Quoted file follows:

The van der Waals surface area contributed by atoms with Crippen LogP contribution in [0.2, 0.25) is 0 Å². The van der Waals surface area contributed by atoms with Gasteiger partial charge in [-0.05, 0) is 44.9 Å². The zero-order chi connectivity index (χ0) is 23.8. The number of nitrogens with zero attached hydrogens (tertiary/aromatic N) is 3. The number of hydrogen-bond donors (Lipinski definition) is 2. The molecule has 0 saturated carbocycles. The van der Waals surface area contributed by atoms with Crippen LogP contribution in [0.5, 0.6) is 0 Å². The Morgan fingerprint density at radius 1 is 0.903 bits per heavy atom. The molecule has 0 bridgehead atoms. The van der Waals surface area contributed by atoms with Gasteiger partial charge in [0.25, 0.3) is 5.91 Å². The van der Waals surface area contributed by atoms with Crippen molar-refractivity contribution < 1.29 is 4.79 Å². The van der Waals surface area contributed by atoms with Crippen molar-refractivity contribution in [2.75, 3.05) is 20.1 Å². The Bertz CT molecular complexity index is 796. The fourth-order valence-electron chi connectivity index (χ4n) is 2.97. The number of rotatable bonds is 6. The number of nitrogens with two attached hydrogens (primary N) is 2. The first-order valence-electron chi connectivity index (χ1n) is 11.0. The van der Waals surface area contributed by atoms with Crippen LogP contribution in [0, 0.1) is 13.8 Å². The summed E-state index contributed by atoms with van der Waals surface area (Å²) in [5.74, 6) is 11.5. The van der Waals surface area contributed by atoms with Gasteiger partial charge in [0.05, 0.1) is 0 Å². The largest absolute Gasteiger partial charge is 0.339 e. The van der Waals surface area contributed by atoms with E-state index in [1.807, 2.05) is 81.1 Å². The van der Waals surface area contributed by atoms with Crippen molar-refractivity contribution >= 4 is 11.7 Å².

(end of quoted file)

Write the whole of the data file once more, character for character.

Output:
The van der Waals surface area contributed by atoms with Crippen LogP contribution in [0.2, 0.25) is 0 Å². The van der Waals surface area contributed by atoms with Gasteiger partial charge in [-0.05, 0) is 44.9 Å². The zero-order chi connectivity index (χ0) is 23.8. The number of nitrogens with zero attached hydrogens (tertiary/aromatic N) is 3. The number of hydrogen-bond donors (Lipinski definition) is 2. The molecule has 0 saturated carbocycles. The van der Waals surface area contributed by atoms with Crippen LogP contribution in [0.5, 0.6) is 0 Å². The Morgan fingerprint density at radius 1 is 0.903 bits per heavy atom. The molecule has 0 bridgehead atoms. The van der Waals surface area contributed by atoms with Gasteiger partial charge in [0.25, 0.3) is 5.91 Å². The van der Waals surface area contributed by atoms with Crippen molar-refractivity contribution < 1.29 is 4.79 Å². The van der Waals surface area contributed by atoms with Crippen molar-refractivity contribution in [2.75, 3.05) is 20.1 Å². The Bertz CT molecular complexity index is 796. The fourth-order valence-electron chi connectivity index (χ4n) is 2.97. The number of rotatable bonds is 6. The number of nitrogens with two attached hydrogens (primary N) is 2. The first-order valence-electron chi connectivity index (χ1n) is 11.0. The van der Waals surface area contributed by atoms with Crippen LogP contribution in [0, 0.1) is 13.8 Å². The summed E-state index contributed by atoms with van der Waals surface area (Å²) in [5.74, 6) is 11.5. The van der Waals surface area contributed by atoms with Gasteiger partial charge in [0.05, 0.1) is 0 Å². The largest absolute Gasteiger partial charge is 0.339 e. The van der Waals surface area contributed by atoms with E-state index in [1.807, 2.05) is 81.1 Å². The van der Waals surface area contributed by atoms with Crippen molar-refractivity contribution >= 4 is 11.7 Å².